To walk through America as an Asian woman is a precarious thing. It means not only walking between two cultures but also walking the tightwire that hovers between racism and misogyny. It is a balancing act born from colonialism and violence, from xenophobia and the patriarchy.
I have walked this tightwire my whole life, and it has often left me feeling like being an Asian woman is a liability. Being a racial minority and being a woman each come with oppression of their own, but being both heightens our marginalization. Asian women are often portrayed as relentless sirens, exploiting the attraction of men. For generations, Hollywood has depicted us as femme fatales, luring men with an imagined Eastern strain of sensuality. The stereotype implies that if they can’t resist us, it’s not their fault for not being able to control their impulses, it’s our fault for being too tempting.
It isn't only Asian women who are used as scapegoats for the vices of men, but Asian women (as well as other women of color) have been seen by American society as particularly wicked for generations, especially in contrast to more "wholesome" white American women. The Page Act of 1875 created a barrier of entry to the United States for Asian women, especially Chinese women, who were effectively barred as undesirable under the assumption that they were sex workers. This sort of anti-Asian sentiment can also be traced to the yellow peril, a racist ideology used to strike up fear that Asians would somehow destroy the West's cultural values.
Asian women aren't the only ones who still experience the brutal legacy of this generations-old concept; it is an othering we experience regardless of gender identity, and that is evident in the wider surge of hate crimes that have targeted the Asian community for over a year, ever since the outbreak of COVID-19 ushered in a wave of racism against Asians not just in the United States but all over the world.
Stop AAPI Hate released a report breaking down the hate crimes against Asian Americans between March 19, 2020, and February 28, 2021. Men reported 29 percent of the crimes, trans and gender nonbinary victims reported 2 percent, and those who preferred not to specify gender reported 1 percent. A staggering 68 percent of hate crimes were reported by women.
It’s an upsetting statistic, but not a shocking one — if you’re an Asian woman, that is. In spite of the fact that every Asian woman I have spoken with about this issue recounts being objectified on the basis of their sex and gender, racism against Asians is often overlooked. People have told me that I’m not truly oppressed, that as an Asian woman in America I am part of a privileged class, a stereotype stemming from the model minority myth which upholds the false idea that most Asians are wealthy and successful. In reality, Asian Americans are economically stratified; poverty rates among several Asian ethnic groups are significantly higher when compared to the overall U.S. population.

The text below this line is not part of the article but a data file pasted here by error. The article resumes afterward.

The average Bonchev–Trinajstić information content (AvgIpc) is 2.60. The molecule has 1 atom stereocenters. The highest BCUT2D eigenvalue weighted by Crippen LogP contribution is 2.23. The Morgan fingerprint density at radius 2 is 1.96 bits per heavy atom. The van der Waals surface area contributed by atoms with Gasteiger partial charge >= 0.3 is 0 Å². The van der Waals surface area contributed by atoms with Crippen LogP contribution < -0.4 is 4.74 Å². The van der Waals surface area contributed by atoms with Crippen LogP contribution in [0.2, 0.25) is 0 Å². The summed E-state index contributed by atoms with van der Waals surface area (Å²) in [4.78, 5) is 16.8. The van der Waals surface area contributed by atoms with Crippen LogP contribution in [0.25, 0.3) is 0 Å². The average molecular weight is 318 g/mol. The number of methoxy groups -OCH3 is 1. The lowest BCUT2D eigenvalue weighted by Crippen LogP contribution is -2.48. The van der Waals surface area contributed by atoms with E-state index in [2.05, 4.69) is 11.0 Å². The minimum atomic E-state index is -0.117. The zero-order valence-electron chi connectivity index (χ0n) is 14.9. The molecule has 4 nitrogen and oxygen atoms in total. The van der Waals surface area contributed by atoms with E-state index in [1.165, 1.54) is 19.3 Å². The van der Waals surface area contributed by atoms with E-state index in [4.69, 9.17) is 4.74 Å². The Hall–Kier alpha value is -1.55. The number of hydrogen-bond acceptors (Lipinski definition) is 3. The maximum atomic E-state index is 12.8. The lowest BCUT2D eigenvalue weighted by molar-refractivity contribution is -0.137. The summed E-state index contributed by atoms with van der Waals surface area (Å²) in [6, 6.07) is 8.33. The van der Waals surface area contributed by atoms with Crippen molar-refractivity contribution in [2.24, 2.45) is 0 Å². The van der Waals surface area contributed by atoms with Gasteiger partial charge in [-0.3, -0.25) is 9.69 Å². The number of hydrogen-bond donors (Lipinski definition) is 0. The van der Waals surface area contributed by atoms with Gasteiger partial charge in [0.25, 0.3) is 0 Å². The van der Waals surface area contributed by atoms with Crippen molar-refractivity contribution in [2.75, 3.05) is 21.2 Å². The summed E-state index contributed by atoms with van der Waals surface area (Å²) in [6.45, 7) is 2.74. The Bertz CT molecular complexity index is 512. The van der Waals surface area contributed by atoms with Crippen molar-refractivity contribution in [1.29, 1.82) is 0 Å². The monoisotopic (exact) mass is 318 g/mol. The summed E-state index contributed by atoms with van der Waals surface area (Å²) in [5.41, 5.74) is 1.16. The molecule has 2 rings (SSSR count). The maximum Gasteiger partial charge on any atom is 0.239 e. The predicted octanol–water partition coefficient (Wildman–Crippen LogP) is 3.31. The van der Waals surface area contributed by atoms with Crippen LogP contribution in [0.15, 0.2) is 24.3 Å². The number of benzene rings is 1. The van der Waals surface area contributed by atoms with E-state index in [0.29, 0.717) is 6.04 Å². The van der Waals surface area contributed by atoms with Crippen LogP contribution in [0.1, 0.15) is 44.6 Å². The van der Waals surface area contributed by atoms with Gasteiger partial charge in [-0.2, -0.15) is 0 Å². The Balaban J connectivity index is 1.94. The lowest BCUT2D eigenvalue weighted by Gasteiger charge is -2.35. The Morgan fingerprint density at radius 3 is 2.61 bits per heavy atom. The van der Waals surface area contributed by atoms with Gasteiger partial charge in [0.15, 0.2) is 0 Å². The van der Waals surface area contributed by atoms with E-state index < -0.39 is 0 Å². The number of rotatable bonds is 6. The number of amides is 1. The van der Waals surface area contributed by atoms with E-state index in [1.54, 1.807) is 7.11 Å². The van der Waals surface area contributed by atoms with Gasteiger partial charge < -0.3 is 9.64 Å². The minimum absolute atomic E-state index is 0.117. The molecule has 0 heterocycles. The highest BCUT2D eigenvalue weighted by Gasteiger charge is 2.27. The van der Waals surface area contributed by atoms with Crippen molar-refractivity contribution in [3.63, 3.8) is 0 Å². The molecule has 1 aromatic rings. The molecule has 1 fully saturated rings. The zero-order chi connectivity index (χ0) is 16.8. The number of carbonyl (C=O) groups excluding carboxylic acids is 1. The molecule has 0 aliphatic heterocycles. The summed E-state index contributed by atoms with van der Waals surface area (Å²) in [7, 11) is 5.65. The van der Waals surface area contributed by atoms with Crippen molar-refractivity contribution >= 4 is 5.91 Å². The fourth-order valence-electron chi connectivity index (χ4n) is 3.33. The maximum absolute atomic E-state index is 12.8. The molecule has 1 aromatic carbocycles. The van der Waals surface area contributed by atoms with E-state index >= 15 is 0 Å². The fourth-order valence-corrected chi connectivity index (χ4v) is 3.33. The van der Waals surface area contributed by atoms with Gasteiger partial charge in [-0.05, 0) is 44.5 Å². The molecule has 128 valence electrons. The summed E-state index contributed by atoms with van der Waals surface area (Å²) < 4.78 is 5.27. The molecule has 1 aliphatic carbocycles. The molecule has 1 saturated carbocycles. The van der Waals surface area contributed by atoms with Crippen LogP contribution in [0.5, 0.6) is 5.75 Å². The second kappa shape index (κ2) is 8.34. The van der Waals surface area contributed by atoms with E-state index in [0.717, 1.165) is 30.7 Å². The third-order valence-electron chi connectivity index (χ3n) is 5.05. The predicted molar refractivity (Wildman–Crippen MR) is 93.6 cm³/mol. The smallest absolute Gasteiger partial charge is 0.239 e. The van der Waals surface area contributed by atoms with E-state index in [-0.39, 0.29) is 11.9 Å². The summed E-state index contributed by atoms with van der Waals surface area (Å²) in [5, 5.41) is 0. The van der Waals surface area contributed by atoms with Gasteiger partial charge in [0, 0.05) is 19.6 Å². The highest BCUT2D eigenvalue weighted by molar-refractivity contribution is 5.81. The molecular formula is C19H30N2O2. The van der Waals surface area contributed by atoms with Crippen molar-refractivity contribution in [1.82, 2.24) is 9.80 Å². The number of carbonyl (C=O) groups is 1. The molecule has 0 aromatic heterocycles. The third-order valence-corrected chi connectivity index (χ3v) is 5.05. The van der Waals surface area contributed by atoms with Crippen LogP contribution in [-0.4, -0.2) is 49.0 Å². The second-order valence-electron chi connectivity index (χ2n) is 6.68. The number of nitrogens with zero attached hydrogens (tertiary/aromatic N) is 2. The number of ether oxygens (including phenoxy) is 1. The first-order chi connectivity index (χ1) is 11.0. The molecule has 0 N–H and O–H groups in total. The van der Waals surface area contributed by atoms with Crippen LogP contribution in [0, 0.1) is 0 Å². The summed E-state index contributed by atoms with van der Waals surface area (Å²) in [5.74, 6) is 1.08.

Asians are not a monolith, but viewing us as one is just another marker of the racism we experience. The model minority myth is often used to dismiss and silence us. Any oppression I perceive, I have been told, is in my own mind. It’s proof that I’m thin-skinned. It’s proof that I can’t take a joke. When men call me “Ling Ling” or a “China doll” and tell me I am so sexy, so mysterious, so sensual, so different from American girls (never mind the fact that I am American, too), I am supposed to view it as flattery, not as marginalization.
As a Filipino American, I have felt this crossroads of racism and misogyny particularly keenly. I have had military veterans approach me to tell me how much they enjoyed being surrounded by Filipino women when they were stationed at Clark Air Base or Subic Bay. Others have expressed their dismay that the Philippines is no longer under American rule, saying, “We used to own you, you know.”
The internet is filled with videos and tutorials on how to seduce Filipino women and catalogs our qualifications as brides. Most of the men who avail of this “guidance” want to marry us not because they respect us, but because they want to own us. A decades-old list that begins “You may be married to a Filipino if,” says “you are pretty proud of yourself because you think you snagged up for yourself some unique, rare, tropical goddess type until you go to the Philippines and can't tell her apart from anyone else in the whole country.”
Racism and misogyny are two sides of the same coin, two forms of oppression that derive from a need to dominate. To walk through America as an Asian woman is a precarious thing, but it is also a dangerous thing, and it shouldn’t be this way.
In light of the wave of hate crimes, Asian American women are being asked, “When do you think you will feel safe again?”
How can we answer this? We don’t know when we will feel safe again — if we’ve ever really felt safe at all — because we don’t know when racism and misogyny will end. Our oppression is so normalized, so woven into the tapestry of this country’s history, that we cannot possibly know when we will feel safe.
The real question is this: When will America ensure our safety?